The International Union for Conservation of Nature (IUCN) list the great white as a vulnerable species. The Convention on International Trade in Endangered Species (CITES) in Appendix II lists the great white as a “species that are not necessarily threatened with extinction, but may become so unless trade in specimens of such species is subject to strict regulation in order to avoid utilization incompatible with the survival of the species in the wild.”
The growing popularity of shark tourism is helping dispel the myth that, “the only good shark is a dead shark,” a phrase made popular by the 1975 film Jaws. Those who spend money on shark diving expeditions help reinforce the fact that sharks are actually worth more alive than dead. 
The Experience
Shark trips to Guadalupe are typically five days in length. It takes a day to get to the island and another to get back, allowing for three full days of cage diving. Some live-aboard charter boats depart from San Diego but must clear port in Ensenada before traveling on to Guadalupe. Other boats leave from Ensenada, Mexico but their staff escorts guests from San Diego to Ensenada by air-conditioned bus. Shark boats typically anchor near the north point of the island at Prison Beach, the site of an abandoned Mexican prison.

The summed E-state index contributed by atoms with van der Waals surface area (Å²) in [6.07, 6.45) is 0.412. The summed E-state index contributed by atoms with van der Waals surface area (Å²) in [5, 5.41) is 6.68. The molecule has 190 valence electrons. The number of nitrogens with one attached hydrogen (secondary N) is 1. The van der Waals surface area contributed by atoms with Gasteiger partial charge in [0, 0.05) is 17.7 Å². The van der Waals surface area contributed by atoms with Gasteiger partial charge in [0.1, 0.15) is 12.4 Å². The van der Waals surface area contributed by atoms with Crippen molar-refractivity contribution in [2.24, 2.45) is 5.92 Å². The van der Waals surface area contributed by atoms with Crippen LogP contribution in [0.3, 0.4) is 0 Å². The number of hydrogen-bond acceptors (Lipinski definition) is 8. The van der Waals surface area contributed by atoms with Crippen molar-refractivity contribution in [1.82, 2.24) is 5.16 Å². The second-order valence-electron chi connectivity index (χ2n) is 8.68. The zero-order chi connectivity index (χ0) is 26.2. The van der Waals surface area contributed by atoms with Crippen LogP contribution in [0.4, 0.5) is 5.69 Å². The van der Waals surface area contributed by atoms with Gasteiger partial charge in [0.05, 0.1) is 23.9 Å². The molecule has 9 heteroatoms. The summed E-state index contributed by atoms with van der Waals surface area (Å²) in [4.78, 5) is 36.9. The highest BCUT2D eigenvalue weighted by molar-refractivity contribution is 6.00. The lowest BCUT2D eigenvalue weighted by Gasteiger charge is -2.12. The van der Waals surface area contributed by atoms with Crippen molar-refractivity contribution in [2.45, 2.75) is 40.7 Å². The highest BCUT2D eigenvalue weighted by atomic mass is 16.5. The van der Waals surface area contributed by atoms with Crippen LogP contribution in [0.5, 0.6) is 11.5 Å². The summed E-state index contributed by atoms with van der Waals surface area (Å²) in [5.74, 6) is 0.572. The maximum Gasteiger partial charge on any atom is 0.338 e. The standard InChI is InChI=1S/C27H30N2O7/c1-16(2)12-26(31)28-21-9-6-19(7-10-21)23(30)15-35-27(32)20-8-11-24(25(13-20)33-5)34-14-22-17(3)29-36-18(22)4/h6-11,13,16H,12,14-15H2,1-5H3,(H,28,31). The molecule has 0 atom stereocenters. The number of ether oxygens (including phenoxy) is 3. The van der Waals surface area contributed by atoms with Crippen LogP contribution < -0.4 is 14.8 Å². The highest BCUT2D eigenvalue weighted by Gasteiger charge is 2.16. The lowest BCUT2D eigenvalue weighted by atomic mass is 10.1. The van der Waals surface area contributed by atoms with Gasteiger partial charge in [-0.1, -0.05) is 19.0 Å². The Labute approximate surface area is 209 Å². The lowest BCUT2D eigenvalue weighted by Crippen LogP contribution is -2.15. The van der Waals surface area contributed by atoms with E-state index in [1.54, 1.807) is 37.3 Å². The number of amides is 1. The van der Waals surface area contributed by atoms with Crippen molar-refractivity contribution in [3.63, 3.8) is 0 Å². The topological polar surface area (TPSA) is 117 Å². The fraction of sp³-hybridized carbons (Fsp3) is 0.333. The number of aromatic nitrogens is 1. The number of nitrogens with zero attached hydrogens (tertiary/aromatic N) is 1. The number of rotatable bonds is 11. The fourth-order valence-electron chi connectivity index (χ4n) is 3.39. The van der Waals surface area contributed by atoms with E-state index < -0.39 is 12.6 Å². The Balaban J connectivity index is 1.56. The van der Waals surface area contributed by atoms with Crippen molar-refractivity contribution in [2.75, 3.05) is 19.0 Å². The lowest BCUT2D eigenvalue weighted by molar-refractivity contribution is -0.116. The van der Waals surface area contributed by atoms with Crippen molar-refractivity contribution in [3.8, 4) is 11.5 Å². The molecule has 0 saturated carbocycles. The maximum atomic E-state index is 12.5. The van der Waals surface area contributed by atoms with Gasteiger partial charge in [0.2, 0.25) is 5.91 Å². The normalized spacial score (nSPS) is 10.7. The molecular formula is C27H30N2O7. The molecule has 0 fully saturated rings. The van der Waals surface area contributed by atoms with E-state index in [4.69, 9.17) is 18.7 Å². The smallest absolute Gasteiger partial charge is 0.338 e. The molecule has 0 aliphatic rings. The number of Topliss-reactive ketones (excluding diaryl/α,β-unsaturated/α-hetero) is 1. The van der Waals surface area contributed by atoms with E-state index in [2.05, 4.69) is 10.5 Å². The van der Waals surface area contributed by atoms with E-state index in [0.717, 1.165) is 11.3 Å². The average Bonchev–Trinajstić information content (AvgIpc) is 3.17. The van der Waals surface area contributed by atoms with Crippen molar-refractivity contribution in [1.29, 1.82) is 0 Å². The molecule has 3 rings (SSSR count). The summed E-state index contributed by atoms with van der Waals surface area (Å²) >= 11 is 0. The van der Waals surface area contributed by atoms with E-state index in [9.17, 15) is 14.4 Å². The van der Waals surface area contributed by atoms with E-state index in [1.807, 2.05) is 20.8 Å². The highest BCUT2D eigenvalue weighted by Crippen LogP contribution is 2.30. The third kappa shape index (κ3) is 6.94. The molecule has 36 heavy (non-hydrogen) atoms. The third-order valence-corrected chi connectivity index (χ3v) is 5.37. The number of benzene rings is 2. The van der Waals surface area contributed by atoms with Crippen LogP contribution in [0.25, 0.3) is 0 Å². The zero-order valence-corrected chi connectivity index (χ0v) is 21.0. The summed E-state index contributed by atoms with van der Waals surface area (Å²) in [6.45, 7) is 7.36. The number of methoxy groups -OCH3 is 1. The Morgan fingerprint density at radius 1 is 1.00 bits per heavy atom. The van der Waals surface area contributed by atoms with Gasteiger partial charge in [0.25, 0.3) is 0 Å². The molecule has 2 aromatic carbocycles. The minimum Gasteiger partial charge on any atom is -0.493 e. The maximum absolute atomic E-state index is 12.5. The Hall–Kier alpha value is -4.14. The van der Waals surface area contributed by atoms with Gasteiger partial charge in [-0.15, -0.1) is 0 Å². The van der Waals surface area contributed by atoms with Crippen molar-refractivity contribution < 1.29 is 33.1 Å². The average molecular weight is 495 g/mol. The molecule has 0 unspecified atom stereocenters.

Dive boats often have more than one cage in the water at a time; usually one or two cages are at the surface, while another is lowered to a depth of about 30 to 40 feet. Rather than wearing a conventional scuba setup, divers do not wear tanks. Or fins. Instead, they stand in the cages and breathe from hookah regulators, which means unlimited air, for plenty of bottom time on each encounter. This also means you do not have to be a certified diver to enjoy the surface cages! 
Because you can expect long bottom times (and thus plenty of shark action), it’s a good idea to add a little more exposure protection — at least a 5- or 7-mm suit, with hard-soled booties, a hood, and gloves. Or even a dry suit if you’ve got one. Most of the dive boats offer a pretty good selection of suit rentals, but inquire ahead of time just to make sure they can accommodate your needs.
I probably don’t even need to mention the fact that you should bring an underwater camera. I mean, after all, you’ll be face-to-face with great white sharks. Believe me, it’s kind of a big deal, so if you don’t already have at least a simple to use point-and-shoot underwater camera, be sure you sort this out ahead of time.
Now, for the actual encounter. Some sharks are very shy and cautious, and spend much of their time hanging out below or behind the cage. Others are more confident and will take hang baits 5 to 10 feet from the cage. Others are absolutely fearless and slowly swim inches from the cage, eyeing the divers within. They also have personalized hunting styles. Some will slowly and cautiously approach the hang baits; others will lurk in the depths, and charge the bait from below with great speed and violence.